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Meanwhile in Zimbabwe ...
and Iran

A story from Zimbabwe, “Iran to Help Upgrade Zim's Broadcasting Systems” (The Harare Herald, February 18, 2003), recently caught my attention. It tells of a visit by representatives of the Iranian Broadcasting Institution and Saba Film Corporation, the production arm of the Islamic Republic of Iran Broadcasting, which is also the largest animation producer in Iran. The purpose of the trip was not only to upgrade the local public broadcasting system, but also to promote a cultural exchange program.

It is not clear to what extent animation figures in all this, but the story states,

Mr [Mehdi] Masoudshahi [Saba's managing director] said there was need for cooperation in the field of film production, animation and training in a way that would ensure films shown on television reflected the culture and national aspirations of people in the two countries.

“Through animation we can express ourselves very well,” he said. “Animation is a very big instrument to do that.”

For several years now, Saba Animation has been attempting to expand by exporting its own productions, engaging in international co-productions and soliciting service work from the West. It has some limited success in the export arena, having sold at least one its TV series, the puppet animated Magic Ring (see image) to NHK in Japan. It has also sought co-productions with Western studios, including those in the U.S., that might exploit the rich treasure trove of Persian literature.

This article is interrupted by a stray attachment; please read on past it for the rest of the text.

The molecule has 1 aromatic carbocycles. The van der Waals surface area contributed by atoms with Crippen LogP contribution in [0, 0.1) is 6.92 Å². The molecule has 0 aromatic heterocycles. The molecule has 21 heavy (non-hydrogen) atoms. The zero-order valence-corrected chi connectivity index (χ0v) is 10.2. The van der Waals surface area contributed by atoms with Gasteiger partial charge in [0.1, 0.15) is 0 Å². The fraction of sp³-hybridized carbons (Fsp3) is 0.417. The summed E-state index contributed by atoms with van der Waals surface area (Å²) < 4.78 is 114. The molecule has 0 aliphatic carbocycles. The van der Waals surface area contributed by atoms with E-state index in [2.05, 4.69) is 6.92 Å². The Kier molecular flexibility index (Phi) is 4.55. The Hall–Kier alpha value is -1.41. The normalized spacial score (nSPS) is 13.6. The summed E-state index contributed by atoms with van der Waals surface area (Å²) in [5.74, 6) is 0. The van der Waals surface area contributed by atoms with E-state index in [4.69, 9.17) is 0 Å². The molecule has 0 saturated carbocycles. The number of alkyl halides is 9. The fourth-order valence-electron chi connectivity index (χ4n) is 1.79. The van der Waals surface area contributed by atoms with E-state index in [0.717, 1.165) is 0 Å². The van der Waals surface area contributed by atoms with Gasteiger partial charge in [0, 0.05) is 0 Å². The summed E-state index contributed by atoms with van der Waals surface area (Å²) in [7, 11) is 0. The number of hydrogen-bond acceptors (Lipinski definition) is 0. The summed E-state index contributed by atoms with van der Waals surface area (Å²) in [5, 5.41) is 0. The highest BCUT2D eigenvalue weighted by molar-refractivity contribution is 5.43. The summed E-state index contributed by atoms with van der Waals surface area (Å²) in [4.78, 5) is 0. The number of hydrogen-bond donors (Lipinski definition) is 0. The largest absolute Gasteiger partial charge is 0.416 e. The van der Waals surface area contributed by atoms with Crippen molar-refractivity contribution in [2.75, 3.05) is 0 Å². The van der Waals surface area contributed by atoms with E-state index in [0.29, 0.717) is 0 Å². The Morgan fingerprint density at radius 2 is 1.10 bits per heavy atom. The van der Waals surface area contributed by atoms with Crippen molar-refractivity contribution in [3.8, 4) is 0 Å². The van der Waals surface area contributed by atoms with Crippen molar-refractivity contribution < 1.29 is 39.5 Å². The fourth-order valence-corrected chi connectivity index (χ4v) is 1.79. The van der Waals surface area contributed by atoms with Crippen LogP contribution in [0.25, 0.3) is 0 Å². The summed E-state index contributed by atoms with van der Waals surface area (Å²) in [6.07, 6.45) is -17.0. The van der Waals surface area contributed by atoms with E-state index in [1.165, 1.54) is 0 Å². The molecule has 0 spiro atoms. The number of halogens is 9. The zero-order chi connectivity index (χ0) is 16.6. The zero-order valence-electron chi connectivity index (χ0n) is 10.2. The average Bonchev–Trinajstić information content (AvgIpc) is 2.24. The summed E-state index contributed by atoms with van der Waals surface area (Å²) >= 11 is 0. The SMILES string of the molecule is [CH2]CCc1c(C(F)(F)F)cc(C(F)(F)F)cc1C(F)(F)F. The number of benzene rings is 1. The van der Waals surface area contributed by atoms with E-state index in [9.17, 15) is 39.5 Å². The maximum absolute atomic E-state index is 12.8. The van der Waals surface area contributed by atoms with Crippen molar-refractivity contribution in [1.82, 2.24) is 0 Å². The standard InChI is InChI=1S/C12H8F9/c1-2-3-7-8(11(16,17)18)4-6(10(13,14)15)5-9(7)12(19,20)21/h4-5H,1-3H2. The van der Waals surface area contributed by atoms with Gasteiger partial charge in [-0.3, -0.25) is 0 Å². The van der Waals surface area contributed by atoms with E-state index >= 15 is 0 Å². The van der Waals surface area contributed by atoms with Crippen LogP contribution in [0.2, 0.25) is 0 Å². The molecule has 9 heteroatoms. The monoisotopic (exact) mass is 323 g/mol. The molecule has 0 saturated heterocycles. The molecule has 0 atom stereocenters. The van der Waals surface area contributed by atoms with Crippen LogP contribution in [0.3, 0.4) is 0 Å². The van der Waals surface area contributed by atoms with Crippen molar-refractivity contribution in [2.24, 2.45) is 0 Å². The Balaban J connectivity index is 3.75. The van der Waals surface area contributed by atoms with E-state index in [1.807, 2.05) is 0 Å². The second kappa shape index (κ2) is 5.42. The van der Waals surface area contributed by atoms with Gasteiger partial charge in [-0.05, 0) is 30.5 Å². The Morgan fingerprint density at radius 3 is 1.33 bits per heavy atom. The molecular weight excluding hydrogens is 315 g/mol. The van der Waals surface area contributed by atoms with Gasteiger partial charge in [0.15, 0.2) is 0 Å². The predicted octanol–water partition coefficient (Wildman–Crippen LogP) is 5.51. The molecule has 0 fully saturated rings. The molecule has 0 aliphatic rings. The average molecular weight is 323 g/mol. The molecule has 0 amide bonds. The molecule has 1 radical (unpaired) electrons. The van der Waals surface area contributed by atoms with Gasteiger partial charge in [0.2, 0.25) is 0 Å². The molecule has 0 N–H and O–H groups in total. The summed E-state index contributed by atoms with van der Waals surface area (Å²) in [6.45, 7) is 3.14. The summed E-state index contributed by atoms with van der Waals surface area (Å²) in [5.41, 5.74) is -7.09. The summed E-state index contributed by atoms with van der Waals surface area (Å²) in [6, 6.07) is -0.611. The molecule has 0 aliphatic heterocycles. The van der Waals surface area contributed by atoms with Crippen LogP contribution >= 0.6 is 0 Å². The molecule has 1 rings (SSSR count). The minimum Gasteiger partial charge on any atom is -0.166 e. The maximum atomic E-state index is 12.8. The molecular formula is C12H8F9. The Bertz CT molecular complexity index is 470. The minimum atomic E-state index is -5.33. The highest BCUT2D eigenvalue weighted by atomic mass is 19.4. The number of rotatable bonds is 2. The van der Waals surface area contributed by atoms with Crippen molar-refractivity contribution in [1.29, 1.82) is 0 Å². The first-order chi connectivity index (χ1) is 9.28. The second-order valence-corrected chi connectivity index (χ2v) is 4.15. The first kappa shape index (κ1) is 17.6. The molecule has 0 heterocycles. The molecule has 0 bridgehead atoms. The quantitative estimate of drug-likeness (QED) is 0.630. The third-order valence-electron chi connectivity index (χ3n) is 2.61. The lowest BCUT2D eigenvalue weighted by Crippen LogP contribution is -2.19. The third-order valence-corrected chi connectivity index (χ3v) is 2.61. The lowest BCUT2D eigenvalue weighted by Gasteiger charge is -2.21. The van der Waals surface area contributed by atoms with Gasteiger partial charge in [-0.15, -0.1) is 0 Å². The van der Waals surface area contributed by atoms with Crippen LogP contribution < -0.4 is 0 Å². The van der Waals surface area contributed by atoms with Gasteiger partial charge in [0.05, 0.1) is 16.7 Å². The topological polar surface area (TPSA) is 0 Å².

In 1999, I was contacted by Saba Animation about representing it in the United States. Given the American government's embargo on trade with Iran, it would have been impossible for me to even entertain such an offer. The embargo would not necessarily affect its ability to export programming to the U.S., as a number of Iranian films have gotten limited art house release — but children's TV programming is another matter. The domestic market in Iran for such shows as God Loves Storks (illustrated) is limited, and production would certainly not be as prolific if it were not for government subsidies. Thus, the drive to reach out to foreign markets and co-production partners, including countries such as Zimbabwe, has more to do with economics than with ideology.

While the current political situation would seem to preclude any sort of relationship between the U.S. and Iran, in terms of animation, it is certainly within the realm of possibility. (Despite President Bush putting Iran in his “Axis of Evil,” the two countries have been quietly cooperating in regards to Afghanistan and the impending war against Iraq.)

Iran could be quite attractive to foreign producers. In addition to low wage rates, the nine-year old Saba Animation has considerable experience in producing series animation, and Iranian filmmakers such as Noureddin Zarrinkelk have long been a fixture at major international animation festivals. In any case, until the current situation in regards to Iraq clears up, major deals with Iranian companies such as Saba will probably have to be put on hold.

— Harvey Deneroff
March 9, 2003

2003 by Harvey Deneroff

 

 
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